A prime example is the network created by CareFirst Blue Cross Blue Shield in Maryland, the District of Columbia, and northern Virginia. The model gives primary care physicians access to claims-based health records and other tools to help them understand and manage the risk factors in their patient panels. Significant support is also provided to "virtual" medical homes, allowing smaller practices to band together. Financially, the model is supported by an increase in rates for agreeing to coordinate care, new billable fees for creating and monitoring care plans for patients with chronic disease, and bonuses for quality and efficiency.
Strategically, this approach makes sense for both independent and unaligned physicians and payers. For physicians, it allows them to retain their independence by offering an alternative to hospital alignment. From the payer perspective, by encouraging participating medical homes to avoid high-cost sites of service, it acts as a hedge against the perceived risk of increased hospital market power resulting from merger activity.
The previous examples demonstrate tactics purchasers are using to maximize the value of their healthcare spend. Although the strategies don't specifically exclude "local" hospitals, they are designed to circumvent providers whose quality and outcome measures do not support higher payment rates relative to the market. Insurance products that incorporate these tactics into their benefit and network design will have lower premiums and be more attractive to both employers that continue to provide insurance as a benefit and individuals within an exchange.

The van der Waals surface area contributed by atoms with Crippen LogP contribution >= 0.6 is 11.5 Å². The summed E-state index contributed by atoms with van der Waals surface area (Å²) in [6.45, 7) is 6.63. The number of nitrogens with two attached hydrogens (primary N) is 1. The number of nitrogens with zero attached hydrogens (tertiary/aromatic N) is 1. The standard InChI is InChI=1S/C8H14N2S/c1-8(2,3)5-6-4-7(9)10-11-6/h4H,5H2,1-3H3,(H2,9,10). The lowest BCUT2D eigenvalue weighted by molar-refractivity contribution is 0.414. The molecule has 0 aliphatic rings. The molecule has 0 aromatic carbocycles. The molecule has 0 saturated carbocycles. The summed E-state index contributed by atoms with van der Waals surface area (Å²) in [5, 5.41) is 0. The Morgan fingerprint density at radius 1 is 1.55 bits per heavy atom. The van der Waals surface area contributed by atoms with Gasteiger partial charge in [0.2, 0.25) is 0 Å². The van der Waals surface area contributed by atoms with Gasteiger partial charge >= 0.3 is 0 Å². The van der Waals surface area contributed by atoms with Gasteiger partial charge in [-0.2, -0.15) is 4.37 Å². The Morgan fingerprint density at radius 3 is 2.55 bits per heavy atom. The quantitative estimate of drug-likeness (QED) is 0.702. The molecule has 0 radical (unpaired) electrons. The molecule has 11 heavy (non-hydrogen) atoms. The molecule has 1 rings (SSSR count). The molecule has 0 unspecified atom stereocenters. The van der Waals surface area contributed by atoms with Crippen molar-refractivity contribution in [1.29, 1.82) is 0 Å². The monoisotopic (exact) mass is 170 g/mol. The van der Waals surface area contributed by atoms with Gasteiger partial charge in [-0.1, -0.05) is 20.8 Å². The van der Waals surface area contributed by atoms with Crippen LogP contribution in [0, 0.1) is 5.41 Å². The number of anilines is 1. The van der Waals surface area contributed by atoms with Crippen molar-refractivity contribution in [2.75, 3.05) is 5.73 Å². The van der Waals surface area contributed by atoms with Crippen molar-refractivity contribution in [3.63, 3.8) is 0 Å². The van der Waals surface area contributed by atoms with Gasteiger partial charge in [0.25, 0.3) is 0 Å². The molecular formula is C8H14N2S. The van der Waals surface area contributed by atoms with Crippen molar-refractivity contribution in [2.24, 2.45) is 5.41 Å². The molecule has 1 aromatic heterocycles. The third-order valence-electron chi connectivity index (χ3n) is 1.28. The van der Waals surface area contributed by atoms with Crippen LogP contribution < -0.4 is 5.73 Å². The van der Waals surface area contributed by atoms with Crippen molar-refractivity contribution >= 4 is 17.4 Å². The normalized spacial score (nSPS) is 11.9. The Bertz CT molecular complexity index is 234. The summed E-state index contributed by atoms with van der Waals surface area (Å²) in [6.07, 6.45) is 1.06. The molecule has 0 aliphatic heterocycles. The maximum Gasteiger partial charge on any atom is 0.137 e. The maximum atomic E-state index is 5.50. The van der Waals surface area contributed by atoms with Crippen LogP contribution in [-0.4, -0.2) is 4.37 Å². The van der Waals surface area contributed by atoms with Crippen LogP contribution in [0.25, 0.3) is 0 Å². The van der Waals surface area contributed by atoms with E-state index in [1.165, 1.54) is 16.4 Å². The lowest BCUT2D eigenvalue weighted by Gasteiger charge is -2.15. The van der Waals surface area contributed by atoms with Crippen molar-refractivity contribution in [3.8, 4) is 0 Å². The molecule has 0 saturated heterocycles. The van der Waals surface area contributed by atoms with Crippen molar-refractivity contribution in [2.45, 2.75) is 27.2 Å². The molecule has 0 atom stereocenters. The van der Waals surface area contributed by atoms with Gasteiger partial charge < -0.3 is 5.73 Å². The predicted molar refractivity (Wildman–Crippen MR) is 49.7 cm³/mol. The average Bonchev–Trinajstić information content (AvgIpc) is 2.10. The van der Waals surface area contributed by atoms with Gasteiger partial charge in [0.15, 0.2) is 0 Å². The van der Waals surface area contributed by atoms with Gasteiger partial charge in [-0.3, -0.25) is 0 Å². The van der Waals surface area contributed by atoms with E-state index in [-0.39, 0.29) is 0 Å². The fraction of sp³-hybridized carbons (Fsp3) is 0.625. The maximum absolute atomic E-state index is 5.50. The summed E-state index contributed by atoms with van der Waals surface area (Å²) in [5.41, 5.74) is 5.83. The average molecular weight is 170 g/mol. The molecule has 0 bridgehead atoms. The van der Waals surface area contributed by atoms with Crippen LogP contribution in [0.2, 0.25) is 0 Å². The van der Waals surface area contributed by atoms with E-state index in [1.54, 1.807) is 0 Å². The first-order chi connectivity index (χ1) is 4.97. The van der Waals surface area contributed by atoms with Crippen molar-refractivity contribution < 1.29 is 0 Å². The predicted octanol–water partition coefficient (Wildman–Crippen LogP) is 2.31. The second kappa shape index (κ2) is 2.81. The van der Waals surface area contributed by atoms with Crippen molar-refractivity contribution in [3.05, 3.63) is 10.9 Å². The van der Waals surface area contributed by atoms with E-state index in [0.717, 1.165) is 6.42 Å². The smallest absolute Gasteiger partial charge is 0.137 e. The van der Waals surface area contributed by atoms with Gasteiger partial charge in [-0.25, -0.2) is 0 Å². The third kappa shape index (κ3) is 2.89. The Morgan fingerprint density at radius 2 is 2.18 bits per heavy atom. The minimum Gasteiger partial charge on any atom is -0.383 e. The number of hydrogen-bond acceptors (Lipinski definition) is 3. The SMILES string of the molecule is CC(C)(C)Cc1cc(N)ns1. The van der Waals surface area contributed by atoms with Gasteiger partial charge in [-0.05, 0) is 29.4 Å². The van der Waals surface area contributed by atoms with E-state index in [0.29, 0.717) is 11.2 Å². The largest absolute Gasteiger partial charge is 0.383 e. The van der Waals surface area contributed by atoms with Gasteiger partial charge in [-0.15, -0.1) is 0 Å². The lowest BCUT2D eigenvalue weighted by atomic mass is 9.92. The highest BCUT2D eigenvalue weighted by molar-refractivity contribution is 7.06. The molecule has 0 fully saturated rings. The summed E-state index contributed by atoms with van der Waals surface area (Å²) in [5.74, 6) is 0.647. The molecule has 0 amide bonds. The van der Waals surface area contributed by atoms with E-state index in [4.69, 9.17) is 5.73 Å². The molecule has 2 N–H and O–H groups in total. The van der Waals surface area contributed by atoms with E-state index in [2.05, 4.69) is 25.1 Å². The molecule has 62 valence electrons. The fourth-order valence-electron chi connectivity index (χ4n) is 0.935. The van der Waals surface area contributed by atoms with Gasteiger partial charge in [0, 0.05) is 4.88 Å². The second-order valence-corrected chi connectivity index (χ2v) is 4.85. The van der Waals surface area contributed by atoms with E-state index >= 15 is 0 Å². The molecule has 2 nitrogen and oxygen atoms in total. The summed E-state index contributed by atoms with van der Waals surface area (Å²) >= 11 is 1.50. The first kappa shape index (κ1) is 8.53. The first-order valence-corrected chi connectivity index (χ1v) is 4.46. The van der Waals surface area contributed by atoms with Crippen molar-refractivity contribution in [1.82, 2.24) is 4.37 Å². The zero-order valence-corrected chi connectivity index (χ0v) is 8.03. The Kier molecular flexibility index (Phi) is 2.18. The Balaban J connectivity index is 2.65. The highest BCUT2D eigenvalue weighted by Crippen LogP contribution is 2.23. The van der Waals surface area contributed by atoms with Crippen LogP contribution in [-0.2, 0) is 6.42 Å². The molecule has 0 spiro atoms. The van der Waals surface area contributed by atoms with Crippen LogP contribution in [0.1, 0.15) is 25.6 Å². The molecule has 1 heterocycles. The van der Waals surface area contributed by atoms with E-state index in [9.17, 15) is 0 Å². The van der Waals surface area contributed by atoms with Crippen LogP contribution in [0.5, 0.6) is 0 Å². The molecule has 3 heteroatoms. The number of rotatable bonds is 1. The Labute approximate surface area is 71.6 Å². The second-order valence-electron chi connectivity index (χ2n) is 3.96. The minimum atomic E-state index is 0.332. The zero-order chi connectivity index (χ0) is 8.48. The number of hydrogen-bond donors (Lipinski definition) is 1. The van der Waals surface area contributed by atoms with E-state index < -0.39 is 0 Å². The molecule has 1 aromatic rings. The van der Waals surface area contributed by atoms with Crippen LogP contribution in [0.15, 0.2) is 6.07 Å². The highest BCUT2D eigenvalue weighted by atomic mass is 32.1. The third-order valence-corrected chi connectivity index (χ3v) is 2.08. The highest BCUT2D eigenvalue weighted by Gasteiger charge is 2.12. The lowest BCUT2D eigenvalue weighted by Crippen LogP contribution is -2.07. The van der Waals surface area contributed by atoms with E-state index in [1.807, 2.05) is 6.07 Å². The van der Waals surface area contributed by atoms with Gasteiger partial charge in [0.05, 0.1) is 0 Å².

Steps for Providers
Providers that do not significantly improve the value of the care they deliver will suffer financially not only from CMS penalties, but also from loss of commercial market share. In particular, hospitals will need to leverage two key capabilities to successfully reduce cost and improve quality: performance improvement and contract/risk management. Yet many have been slow to integrate these two capabilities tightly into their organizations. Improving the linkage between performance-improvement efforts and contracting creates a feedback loop that increases value. A regular communication channel between the two will allow performance-improvement teams to focus their efforts on areas that are important to purchasers while helping the contracting function identify opportunities for quality-based bonus payments.
Chad Mulvany is a technical director in HFMA's Washington, D.C., office, and a member of HFMA's Virginia Chapter (firstname.lastname@example.org).
a. Wilensky, G. R., "Reforming the Delivery System," hfm, January 2012.
b. "Cleveland Clinic and Lowe's Arrange Bundled Price for Heart Surgery," HFMA Payment & Reimbursement Forum, Feb. 23, 2011; and Walker, A. K., "PepsiCo to Pay for Employee Surgeries at Hopkins," The Baltimore Sun, Dec. 11, 2011.
Publication Date: Friday, June 01, 2012